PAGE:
27 Oct 2011
Is West Point's Room 4714 haunted?
Published: October 25, 2011
It’s late October. The weather is cold and crisp, and that means it’s time for The Rumor Doctor to make his yearly metamorphosis into The Ghost Doctor, expert on all things paranormal or otherwise just plain weird.
This year’s tale of unexplained phenomena comes from West Point, nestled in New York’s Hudson Valley, not too far from Sleepy Hollow. In 1972, cadets sleeping in Room 4714 of the 47th Division Barracks reported seeing an apparition that looked like a 19th century soldier.
Jim O’Connor, a plebe at the time, first saw the ghost while making a trip to the bathroom early one Sunday morning, according to The Pointer, West Point’s command newspaper.
“As he turned to leave, he noticed someone sitting on the toilet seat: this figure was about 5’6” tall and ‘dressed in a worn full dress gray coat,’” the newspaper reported in 1972. “It sat as one would sit on a bench, holding in its right hand an old musket with a Civil War vintage bayonet on it. O’Connor ‘was caught up with the eyes. They were white.’ They glowed and they had no discernable color.”
The ghost eventually stood and faded away, but five people reported seeing it over the ensuing days. One was cadet John Feeley, who awoke one morning very cold with the feeling that something was sitting on his chest, The Pointer reported. He looked at the wall and saw an image of an older man wearing a coat and hat.
“I did not notice anything besides its lack of eyes,” he told the newspaper. “Rather than eyes, it had two white spots. I tried to sit up in bed twice but could not. I made an effort to scream, but the sound was cut off in the middle of my throat.”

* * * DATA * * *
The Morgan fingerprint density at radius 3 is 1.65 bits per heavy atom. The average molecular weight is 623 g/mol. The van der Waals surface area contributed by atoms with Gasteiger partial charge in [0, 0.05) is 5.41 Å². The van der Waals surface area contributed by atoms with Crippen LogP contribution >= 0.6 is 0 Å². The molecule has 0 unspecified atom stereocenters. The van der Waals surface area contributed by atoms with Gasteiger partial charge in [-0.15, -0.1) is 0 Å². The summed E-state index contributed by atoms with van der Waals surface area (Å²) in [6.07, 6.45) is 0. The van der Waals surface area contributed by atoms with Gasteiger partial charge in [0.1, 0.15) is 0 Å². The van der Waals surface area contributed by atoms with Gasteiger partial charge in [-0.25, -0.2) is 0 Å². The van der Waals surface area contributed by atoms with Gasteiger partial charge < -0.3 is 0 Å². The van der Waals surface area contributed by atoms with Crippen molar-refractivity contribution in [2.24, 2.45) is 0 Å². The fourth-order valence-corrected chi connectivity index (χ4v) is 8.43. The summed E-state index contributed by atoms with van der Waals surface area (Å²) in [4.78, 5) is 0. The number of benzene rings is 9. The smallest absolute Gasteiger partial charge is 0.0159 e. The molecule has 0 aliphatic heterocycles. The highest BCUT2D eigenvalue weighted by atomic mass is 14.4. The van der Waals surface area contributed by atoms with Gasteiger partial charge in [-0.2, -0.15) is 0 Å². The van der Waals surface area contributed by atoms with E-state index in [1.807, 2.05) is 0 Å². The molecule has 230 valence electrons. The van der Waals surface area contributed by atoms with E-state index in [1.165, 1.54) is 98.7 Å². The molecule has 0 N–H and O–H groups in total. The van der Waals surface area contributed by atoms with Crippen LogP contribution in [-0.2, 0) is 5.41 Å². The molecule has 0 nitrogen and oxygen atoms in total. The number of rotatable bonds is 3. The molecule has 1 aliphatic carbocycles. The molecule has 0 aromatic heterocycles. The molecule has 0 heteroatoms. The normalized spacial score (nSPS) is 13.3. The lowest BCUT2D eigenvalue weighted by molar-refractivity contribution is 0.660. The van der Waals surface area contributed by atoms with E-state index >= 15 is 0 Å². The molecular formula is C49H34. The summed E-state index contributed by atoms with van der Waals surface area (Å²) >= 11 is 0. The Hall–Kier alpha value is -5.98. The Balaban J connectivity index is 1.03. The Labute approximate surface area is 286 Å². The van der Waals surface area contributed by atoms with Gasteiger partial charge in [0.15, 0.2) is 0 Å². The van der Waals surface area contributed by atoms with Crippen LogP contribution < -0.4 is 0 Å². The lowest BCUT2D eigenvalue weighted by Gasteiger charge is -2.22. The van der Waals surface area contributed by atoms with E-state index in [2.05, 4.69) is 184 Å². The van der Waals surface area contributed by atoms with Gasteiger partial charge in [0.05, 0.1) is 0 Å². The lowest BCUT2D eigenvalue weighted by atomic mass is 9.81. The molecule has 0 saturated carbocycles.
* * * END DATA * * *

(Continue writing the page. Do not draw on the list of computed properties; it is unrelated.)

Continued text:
Creepy stuff, but a West Point professor later proposed a scientific explanation for this supposedly supernatural phenomenon.
Retired Lt. Col. Timothy O’Neill, a former professor at West Point, wrote the novel “Shades of Gray” based on the haunting in the 1980s. After its publication, cadets reported seeing the apparition again.
O’Neill interviewed some of the witnesses and came to the conclusion that the phantom was a hallucination.
Humans typically dream during REM sleep, so named because our eyes are rapidly moving back and forth, O’Neill wrote in a 1990 article for West Point’s alumni magazine. During this time, our muscles are paralyzed to keep us from walking or otherwise moving during the dream.
Sometimes, we do wake up during REM sleep, but the muscles are still paralyzed, he wrote. Those who experience the sensation, known as “sleep paralysis,” feel helpless and a sense that something is pressing down on them.
“Even more alarming is the possibility that in such a condition the dream material going on in REM may briefly carry over into wakefulness,” Neill wrote in the article. “The dream will mix the objective sensations of the real environment. This event, called hypnagogic hallucination, can be frighteningly real, and terrifyingly so if the dream content is nightmarelike to begin with.”
In recent years, there have been no official reports of paranormal activity in Room 4714, which is no longer a sleeping area, said West Point spokeswoman Theresa Brinkerhoff.
Brinkerhoff had little to else to say about the reported ghost sightings, writing in an email, “As a federally funded institution, our efforts today remain focused on the education and development of preparing our cadets to become future leaders for the Army and the nation.”
THE GHOST DOCTOR’S DIAGNOSIS: If we have learned nothing from movies, it is that we should not anger forces we neither understand nor control. Therefore, The Ghost Doctor declares the Room 4714 ghost to be real, benevolent and dashingly handsome.